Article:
Something to talk about
More open discussions seen as a positive step for students weighing pot options
Legalization of cannabis is in its early days, and many parts of society are still getting comfortable with the notion.
But post-secondary student leaders across the province say on-campus education and awareness campaigns leading up to Oct. 17 played a significant role in helping students adapt and become more comfortable talking about its use.
“It’s not considered or seen in a way that’s as shameful anymore,” said Emma Miller, president of the Mount Allison Student Union and a fourth-year political science student.
Miller was one of several students who were part of a panel discussion at a recent provincial forum on cannabis at Mount Allison University. She said thanks to collaborative efforts between the university and student union to make students aware of cannabis and how legalization would impact them, it’s become much more widely-discussed.
“I think they feel more comfortable asking questions,” said Miller. “It’s becoming more normalized and accepted.”
Ben Palmer, vice-president of student life with the University of New Brunswick Student Union in Fredericton, agreed it was important to ensure students were well informed on the issue before legalization came into effect. He said UNB developed a cannabis working group to develop an education campaign, one which encouraged more open conversation at his campus. From what he’s seen, students are comfortable asking questions about cannabis or talking about its use in class or with friends.
“It’s kind of a hot topic right now ... so I think there’s a lot of appeal to that and so students want to learn more about it,” said Palmer. “It’s becoming more normalized in conversations.”
Bibi Wasiima Joomun, vicepresident of student life at St. Thomas University, said while students and staff are still trying to learn and adapt to the new culture on campus, “seeing what works and what doesn’t,” she agreed education was key in ensuring the conversation was sparked.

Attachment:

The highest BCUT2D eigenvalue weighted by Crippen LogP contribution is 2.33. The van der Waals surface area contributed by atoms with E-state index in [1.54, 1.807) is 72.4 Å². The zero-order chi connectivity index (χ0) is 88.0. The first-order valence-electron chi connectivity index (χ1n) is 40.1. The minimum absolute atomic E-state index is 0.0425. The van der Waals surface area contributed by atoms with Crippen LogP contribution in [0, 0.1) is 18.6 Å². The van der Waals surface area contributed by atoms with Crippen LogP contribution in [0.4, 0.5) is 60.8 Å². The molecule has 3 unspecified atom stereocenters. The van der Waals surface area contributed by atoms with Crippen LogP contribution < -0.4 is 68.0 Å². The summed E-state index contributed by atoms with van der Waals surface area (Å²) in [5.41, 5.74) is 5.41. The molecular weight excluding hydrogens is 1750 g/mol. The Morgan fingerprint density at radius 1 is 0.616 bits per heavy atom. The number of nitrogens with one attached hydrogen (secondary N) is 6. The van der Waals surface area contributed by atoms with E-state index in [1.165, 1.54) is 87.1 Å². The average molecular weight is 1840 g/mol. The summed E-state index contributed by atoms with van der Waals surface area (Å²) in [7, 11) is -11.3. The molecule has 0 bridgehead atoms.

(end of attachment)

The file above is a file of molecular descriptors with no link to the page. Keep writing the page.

“It’s made it OK to talk about it, so more people are having those conversations,” she said.
Nai Mahoney, student union president for New Brunswick Community College campuses across the province, said students feel they can approach the subject easier than they could prior to Oct. 17. She’s hopeful those open conversations will continue.
“It’s all new. We are all learning here. So it’s important to approach this topic with as much research and education as possible so that we get it right,” she said.
The student leaders agree one of the major benefits of increased awareness is that students are hopefully pursuing safer and more informed decisions about cannabis use.
“From what I’ve experienced, students want to go to Cannabis NB rather than getting it from a dealer,” said Miller.
She said Cannabis NB staff play a valuable role in educating customers about their purchases — what they’re ingesting and how it will affect their body.
She said one of the key factors in their decision will, of course, come down to price. But she pointed out the quality of legalized cannabis far outweighs the drugs people tend to get on the black market.
“The knowledge of what you’re ingesting is valuable,” she said, noting that’s one of the main reasons behind legalization.